The White House announced Tuesday that President Barack Obama will delay the federal government’s repayment of federal student loans until April 16, 2020, as part of a wider effort to reduce the number of people who take out federal loans.
The decision is a major win for students and lenders, who were hoping to see an increase in the number and quality of federal loan forgiveness as more borrowers and their families moved to public school.
Obama, who has proposed several ways to reduce student loan debt, has proposed deferring federal student payments until the end of 2019.
The new deadline, which the White House called an “economic reality,” comes as federal student aid is expected to be $5 trillion in the next five years, and has been the subject of controversy.
“Today’s decision is another step in the right direction to lower student loan repayments, while protecting the interests of students and families,” said the White.
“The decision is an important one that will allow students to be able to continue receiving federal financial aid while reducing student loan delinquency rates.
The Administration will continue to work with Congress to achieve a more affordable and secure student loan solution, and we thank all our partners in Congress for their leadership in implementing this plan.”
The announcement came after a meeting of the Congressional Budget Office on Tuesday, which said that postponing payments for a decade would save taxpayers $6.5 trillion.
The Congressional Budget office also projected that postponement would save the government $7 billion in the coming years.
The CBO estimates that the new plan would save more than $9 billion in interest payments over the next decade.
The administration has been negotiating with the Republican-led Congress over the new student loan plan.
Student loan interest rates have been rising at an average of about 5.2% a year since 2013.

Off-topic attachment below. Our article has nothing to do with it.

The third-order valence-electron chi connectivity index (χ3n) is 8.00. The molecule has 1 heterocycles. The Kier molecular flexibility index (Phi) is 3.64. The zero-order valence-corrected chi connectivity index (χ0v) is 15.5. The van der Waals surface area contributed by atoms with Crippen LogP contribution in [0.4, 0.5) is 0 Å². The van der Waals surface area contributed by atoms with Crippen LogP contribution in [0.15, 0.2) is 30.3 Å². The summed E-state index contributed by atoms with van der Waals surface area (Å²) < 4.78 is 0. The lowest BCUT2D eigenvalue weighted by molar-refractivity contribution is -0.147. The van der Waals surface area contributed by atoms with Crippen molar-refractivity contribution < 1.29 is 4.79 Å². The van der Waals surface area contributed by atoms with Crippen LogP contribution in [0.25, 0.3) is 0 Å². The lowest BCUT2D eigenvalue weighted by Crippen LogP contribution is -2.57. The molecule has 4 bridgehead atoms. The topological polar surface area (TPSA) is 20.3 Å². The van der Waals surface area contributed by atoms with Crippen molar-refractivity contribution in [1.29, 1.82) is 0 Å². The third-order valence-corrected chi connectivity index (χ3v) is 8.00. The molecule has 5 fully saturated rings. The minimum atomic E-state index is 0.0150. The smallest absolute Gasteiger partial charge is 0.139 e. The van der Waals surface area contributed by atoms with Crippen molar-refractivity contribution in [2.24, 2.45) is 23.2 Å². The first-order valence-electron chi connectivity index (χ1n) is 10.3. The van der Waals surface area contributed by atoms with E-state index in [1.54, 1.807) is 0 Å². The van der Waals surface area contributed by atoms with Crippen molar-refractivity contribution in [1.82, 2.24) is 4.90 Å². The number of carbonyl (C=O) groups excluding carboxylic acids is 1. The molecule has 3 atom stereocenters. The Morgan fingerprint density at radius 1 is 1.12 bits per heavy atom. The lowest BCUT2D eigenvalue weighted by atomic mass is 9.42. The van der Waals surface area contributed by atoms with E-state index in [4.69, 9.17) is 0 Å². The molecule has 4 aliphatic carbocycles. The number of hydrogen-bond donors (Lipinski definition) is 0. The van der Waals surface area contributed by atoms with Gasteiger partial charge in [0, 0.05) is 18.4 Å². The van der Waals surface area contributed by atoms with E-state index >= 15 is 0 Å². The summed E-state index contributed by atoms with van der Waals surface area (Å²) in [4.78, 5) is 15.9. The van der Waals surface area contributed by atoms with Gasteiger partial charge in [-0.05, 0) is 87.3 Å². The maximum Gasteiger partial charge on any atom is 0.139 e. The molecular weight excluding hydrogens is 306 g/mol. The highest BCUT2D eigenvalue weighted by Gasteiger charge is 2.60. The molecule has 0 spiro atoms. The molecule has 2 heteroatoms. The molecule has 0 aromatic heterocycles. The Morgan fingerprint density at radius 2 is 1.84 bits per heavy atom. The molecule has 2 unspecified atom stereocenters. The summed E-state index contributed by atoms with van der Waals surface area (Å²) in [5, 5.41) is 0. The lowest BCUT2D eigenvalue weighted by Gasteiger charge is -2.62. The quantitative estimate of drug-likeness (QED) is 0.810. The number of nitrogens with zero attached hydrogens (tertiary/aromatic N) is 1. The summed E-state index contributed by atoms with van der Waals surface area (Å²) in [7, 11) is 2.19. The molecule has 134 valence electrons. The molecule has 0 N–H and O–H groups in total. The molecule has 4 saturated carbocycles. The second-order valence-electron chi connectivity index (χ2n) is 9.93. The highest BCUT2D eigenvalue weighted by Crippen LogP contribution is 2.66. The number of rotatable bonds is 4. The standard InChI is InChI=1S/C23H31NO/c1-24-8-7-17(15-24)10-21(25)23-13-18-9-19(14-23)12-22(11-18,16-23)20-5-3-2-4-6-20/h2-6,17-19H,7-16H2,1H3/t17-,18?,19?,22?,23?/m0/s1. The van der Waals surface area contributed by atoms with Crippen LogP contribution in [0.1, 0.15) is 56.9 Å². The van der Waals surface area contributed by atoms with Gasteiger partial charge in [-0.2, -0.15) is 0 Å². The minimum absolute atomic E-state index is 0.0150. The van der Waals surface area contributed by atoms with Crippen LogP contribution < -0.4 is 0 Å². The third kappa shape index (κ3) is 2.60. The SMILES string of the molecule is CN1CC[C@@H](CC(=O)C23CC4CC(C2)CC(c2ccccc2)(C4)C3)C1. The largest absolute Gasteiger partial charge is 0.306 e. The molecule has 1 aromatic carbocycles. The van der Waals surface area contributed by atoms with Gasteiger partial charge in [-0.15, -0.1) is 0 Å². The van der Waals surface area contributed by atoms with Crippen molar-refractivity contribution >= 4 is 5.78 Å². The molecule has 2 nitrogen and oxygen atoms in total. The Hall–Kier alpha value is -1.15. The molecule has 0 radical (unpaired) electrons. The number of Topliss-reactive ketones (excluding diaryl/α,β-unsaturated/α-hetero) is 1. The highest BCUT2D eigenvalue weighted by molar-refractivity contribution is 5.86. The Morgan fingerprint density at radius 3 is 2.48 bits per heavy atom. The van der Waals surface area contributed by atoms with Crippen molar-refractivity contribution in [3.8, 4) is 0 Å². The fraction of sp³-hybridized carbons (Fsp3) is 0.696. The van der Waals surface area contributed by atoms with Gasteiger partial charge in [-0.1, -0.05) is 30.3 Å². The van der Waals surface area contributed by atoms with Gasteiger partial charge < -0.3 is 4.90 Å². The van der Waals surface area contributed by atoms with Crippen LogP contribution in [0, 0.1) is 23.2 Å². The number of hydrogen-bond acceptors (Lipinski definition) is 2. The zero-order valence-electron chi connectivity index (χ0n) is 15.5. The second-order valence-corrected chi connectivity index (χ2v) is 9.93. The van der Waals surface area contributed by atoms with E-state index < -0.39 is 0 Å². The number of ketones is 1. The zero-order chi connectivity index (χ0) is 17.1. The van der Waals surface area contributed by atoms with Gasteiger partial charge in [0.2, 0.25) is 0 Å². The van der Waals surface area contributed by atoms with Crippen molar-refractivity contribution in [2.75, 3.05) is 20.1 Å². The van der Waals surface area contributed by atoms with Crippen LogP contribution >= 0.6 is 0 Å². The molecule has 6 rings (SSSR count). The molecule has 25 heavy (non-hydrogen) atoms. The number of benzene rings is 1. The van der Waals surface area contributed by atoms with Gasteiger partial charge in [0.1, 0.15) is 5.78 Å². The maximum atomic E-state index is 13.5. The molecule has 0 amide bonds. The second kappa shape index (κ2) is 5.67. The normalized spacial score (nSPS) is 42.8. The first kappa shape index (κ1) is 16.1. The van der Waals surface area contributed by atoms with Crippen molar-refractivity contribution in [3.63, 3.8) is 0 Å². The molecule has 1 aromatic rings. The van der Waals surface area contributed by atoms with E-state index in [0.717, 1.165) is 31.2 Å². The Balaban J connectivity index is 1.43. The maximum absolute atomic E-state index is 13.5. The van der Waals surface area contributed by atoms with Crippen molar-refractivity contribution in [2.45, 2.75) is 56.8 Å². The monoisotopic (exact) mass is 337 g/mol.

Obama has proposed many measures to reduce college affordability, including a $1,500 cap on federal student grants, which will limit the number the federal Government can give to students who qualify for aid.
The cap on grants has been in place since 2010, but has not been enforced because of concerns over whether it will affect college affordability.
The budget office estimates that students with an outstanding federal loan would save $4,600 a year if the cap were not in place.
While the new deadline has been postponed, the Obama administration has said that it will continue making progress toward lowering the number who take on federal loans, and will continue working with Congress on measures to make student loan payments more affordable.
“The President’s plan to defer federal student repayments until April 20, 2020 is another important step in ensuring that our students can continue to receive federal financial assistance while reducing debt and student loan interest,” said White House Press Secretary Jen Psaki.
“It is good news for students, borrowers, and the economy, as we have already reduced student loan default rates, lowered the cost of borrowing, and helped millions of borrowers and families who are already making payments.
And as we work to lower interest rates on all student loans, we’ll continue to continue our efforts to ensure that every American can make repayments without worrying about default.”